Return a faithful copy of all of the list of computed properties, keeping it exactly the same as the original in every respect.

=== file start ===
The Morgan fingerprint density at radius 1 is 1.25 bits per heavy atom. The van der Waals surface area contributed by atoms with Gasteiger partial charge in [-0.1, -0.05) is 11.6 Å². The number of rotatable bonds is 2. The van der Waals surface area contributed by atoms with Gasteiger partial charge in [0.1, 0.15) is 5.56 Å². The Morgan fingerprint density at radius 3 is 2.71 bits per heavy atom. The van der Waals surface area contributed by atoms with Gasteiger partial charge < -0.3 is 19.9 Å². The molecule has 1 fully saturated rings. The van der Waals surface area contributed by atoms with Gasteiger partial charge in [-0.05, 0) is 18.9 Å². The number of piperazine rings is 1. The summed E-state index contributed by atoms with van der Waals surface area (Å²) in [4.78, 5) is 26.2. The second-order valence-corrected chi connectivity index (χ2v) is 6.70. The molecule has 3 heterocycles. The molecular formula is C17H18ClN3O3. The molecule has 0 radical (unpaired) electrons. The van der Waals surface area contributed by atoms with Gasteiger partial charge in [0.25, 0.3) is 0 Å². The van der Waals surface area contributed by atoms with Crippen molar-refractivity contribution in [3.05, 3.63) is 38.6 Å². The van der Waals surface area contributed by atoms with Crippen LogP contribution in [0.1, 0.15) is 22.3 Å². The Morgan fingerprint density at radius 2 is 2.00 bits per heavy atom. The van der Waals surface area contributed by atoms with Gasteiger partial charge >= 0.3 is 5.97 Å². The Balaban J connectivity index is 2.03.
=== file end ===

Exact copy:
The Morgan fingerprint density at radius 1 is 1.25 bits per heavy atom. The van der Waals surface area contributed by atoms with Gasteiger partial charge in [-0.1, -0.05) is 11.6 Å². The number of rotatable bonds is 2. The van der Waals surface area contributed by atoms with Gasteiger partial charge in [0.1, 0.15) is 5.56 Å². The Morgan fingerprint density at radius 3 is 2.71 bits per heavy atom. The van der Waals surface area contributed by atoms with Gasteiger partial charge < -0.3 is 19.9 Å². The molecule has 1 fully saturated rings. The van der Waals surface area contributed by atoms with Gasteiger partial charge in [-0.05, 0) is 18.9 Å². The number of piperazine rings is 1. The summed E-state index contributed by atoms with van der Waals surface area (Å²) in [4.78, 5) is 26.2. The second-order valence-corrected chi connectivity index (χ2v) is 6.70. The molecule has 3 heterocycles. The molecular formula is C17H18ClN3O3. The molecule has 0 radical (unpaired) electrons. The van der Waals surface area contributed by atoms with Gasteiger partial charge in [0.25, 0.3) is 0 Å². The van der Waals surface area contributed by atoms with Crippen molar-refractivity contribution in [3.05, 3.63) is 38.6 Å². The van der Waals surface area contributed by atoms with Crippen LogP contribution in [0.1, 0.15) is 22.3 Å². The Morgan fingerprint density at radius 2 is 2.00 bits per heavy atom. The van der Waals surface area contributed by atoms with Gasteiger partial charge >= 0.3 is 5.97 Å². The Balaban J connectivity index is 2.03.